Holmes uttered, "Three more than what is needed? It looks like our mysterious client has traveled an even greater distance than was suspected."

Tesla spoke, "If I were to hazard a guess, I’d say that she is from a different plane than our own, but judging by the more simple elements of the device, which give it its common look. The device was broken."

Watson questioned, "Broken? You mean it doesn’t work?"

Tesla answered, "No. I didn’t say that it didn’t work. I’m sure it works just fine, judging from the way that it is counting down. But look here, see those parts?"

Holmes answered, "Yes. Yes, go on. . ."

Tesla expounded, "They are out of phase."

Watson asked, "Out of phase? What does that mean?"

Tesla explained, "They exist, but not in our time and space. Whoever repaired this device, knew what they were doing, they had to. If they made a mistake, well, the device could be quite dangerous in the wrong hands."

Watson went on, "Wrong hands? Holmes, you don’t suppose that someone is after our client. . ."

Holmes finished, "Hoping to gain access to the device. And by that, any means possible. If this is true, and the evidence seems to lead us to that conclusion, then our princess is in grave danger. For if they catch her and don’t find the device on her, then who knows what they might do, in order to make her tell them where it is."

Watson spoke, "Good Lord, Holmes. You don’t think they might torture her?"

Holmes voiced, "This device doesn’t belong in our place and time. It would represent a great shift in the balance of power if it were to be reverse engineered."

Tesla spoke, "I’d say it could advance our understanding of knowledge, many centuries into the future. Just decoding the simplest of its workings could make someone very powerful and rich."

We see Watson and Holmes as they have left the building where Tesla’s laboratory was and are quickly making their way across the way. They hear a cry for help, it is a woman’s voice. Holmes and Watson quickly respond. They turn the way to see a menacing figure as it rips the poor woman, killing her. Holmes and Watson startle the figure and it runs off into the night fog.

Watson quickly tried to render medical attention, whistles blow and two bobbies come over.

Bobbie uttered, "See here, what’s the manner of this?"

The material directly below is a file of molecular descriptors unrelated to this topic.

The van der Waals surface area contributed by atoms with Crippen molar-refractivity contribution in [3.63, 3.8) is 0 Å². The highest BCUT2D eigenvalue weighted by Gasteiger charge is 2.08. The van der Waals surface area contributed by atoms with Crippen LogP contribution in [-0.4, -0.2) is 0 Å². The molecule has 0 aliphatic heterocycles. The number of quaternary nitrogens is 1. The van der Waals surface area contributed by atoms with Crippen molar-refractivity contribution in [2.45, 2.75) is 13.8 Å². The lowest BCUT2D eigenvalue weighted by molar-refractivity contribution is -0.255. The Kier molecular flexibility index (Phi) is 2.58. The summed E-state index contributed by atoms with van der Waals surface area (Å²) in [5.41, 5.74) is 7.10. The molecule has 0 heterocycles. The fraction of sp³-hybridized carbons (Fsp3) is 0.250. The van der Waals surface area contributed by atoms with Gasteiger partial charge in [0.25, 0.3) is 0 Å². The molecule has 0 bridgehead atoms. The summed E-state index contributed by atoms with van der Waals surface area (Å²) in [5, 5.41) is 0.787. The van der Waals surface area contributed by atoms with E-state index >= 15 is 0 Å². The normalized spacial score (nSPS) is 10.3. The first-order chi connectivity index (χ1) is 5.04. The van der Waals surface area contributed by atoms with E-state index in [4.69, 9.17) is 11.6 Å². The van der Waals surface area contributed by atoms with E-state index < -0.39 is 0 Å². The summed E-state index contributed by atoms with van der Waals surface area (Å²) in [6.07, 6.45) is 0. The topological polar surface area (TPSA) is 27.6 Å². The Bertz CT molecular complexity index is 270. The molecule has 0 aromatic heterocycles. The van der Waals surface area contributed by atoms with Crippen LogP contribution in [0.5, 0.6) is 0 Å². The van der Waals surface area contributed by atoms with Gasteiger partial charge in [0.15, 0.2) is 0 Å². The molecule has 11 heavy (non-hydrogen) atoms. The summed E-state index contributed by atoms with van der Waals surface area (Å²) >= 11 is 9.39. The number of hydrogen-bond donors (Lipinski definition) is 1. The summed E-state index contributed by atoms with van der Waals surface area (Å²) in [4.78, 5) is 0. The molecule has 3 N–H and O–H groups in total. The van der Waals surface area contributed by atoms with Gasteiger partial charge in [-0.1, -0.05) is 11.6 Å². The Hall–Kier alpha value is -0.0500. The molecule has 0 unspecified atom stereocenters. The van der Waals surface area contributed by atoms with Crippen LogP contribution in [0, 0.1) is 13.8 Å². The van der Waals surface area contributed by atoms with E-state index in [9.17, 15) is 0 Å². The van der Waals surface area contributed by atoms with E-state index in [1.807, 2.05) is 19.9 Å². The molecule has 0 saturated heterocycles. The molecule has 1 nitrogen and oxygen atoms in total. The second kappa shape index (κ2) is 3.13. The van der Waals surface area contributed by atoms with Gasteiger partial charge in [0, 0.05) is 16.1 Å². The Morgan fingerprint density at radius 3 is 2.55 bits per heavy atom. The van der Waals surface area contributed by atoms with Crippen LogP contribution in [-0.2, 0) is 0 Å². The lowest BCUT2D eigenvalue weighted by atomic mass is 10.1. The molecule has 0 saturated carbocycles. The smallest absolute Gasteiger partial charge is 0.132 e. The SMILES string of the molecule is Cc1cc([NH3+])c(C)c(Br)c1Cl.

Holmes returns, "I am Sherlock Holmes and this is Dr. Watson. We were about our business when we heard a young woman’s scream. When we came to investigate and lend assistance, we found a large figure looming over her, slashing the poor woman. As we approached, the figure fled in that direction."

We see other officers come over, they were chasing the looming figure but it managed to get away. A supervising constable comes over.

Inspector Gear said, "What’s this? Sherlock Holmes and Dr. Watson? How is it that you two are involved in this case?"

Watson came over, "There is nothing I can do for the poor woman. She has been ripped in pieces."

Inspector Gear said, "Right on! She’s the victim of Jack the Ripper!"

Watson repeated, "Jack the Ripper?"

Holmes voiced, "Yes, Watson. It has been in the papers. Not much has been made of it because the killer has been targeting prostitutes, really, no one seems to care. . ."

Inspector Gear spoke, "Now hold on there, Mr. Holmes. We at Scotland Yard care deeply as to every citizen. Doesn’t matter if they are rich or poor. No one deserves to be murdered. Specially not like this, she’s been butchered!"

Holmes examined the grounds, "Yes. It would seem by someone that knows how to pick his victims well."

Watson added, "I can tell you that whoever this is, they have knowledge of medicine."

Holmes spoke, "Indeed, Watson?"

Watson went on, "Whoever did this, knows the human anatomy, and well."

Inspector Gear asked, "So you are saying that a doctor did this, Dr. Watson?"

Holmes interjected, "What Watson is saying is that whoever is behind this Jack the Ripper, has specialized knowledge. . ."

Watson added, "Knowledge that can only be gained by studying medicine."